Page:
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Poster D18, Thursday, November 9, 6:15 – 7:30 pm, Harborview and Loch Raven Ballrooms

Early classroom exposure to expository texts predicts developmental trajectory of genre-related neural specialization

Katherine Aboud1,2, Laurie Cutting1,2,3,4;1Vanderbilt Brain Institute, 2Peabody College of Education and Human Development, 3Vanderbilt Kennedy Center, 4Vanderbilt University Institute of Imaging Science

Successful language comprehension in elementary school is a key predictor of long-term educational outcomes, and requires adequate skill in both narrative and expository genres (e.g. stories versus science/history material). Historically, expository text has received lower attention in the classroom, resulting in a critical gap between expository and narrative reading performance in grade school. In response, the Common Core State Standards of education now encourage introduction to expository comprehension as early as first grade (5-7 years old). However, very little is known of the neural substrates of genre, or how/whether the development of genre-specific neural networks are influenced by early exposure. Previous neuroimaging work in our own lab has found that expository texts do indeed require different neural resources than stories in young learners. Specifically, appropriate comprehension of expository texts requires recruitment of restricted regions within the left-lateralized default mode network (DMN) as compared to the bilateral DMN in narratives, and this specialization in exposition is facilitated by the frontoparietal control network. While these findings shed critical light on the disparate neural demands of different types of texts, no studies to date have tracked the development of these systems, or how they are influenced by early classroom experiences. In the current study, we used functional magnetic resonance imaging to identify (1.) the developmental trajectories of expository comprehension, and (2.) whether greater exposure to exposition in the first-grade classroom interacts with these neural trajectories. As part of a larger longitudinal study (n = 140), we examined 20 second and third graders (time 1 age = 8.54 +/- .28, time 2 age = 9.52 +/- .31, 10 females) with typical IQ and word reading ability as they listened to scientific texts in the scanner. We found that during expository comprehension, third graders showed greater recruitment of DMN areas than second graders, potentially suggesting increased engagement in building a situation model of the stimuli with increased age and experience. Interestingly, however, children who had a higher percentage of first grade expository exposure showed significantly decreased reliance on the right angular gyrus in third vs. second grade. Given previous findings that adult patterns of expository comprehension are restricted to left-lateralized DMN, these results indicate that greater early exposure to exposition results in earlier specialization towards ideal expository neural networks in children. These findings have important implications for early classroom practice, and pave the way towards future examinations of how these trends vary among different learner subpopulations.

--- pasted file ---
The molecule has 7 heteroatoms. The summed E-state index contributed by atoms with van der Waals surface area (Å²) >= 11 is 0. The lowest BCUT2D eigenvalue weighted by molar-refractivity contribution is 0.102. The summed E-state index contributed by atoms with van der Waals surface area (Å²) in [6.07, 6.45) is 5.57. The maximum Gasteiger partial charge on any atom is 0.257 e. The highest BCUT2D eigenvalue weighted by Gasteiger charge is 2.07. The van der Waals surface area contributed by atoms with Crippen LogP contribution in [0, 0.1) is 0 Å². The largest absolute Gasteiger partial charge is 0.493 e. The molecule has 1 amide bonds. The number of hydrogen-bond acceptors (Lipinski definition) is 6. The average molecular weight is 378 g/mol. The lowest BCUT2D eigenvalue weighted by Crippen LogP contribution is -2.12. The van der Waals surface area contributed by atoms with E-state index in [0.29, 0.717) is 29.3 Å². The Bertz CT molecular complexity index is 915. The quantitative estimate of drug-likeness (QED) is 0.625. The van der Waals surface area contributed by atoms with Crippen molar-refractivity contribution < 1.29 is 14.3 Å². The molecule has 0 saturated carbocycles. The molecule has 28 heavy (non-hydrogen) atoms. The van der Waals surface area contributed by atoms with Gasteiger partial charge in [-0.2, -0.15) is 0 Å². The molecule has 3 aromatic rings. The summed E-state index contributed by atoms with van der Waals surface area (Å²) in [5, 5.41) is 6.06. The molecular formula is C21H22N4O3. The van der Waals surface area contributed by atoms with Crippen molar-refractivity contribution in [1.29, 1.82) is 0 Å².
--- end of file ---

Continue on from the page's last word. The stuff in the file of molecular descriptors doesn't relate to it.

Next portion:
Topic Area: Language Development

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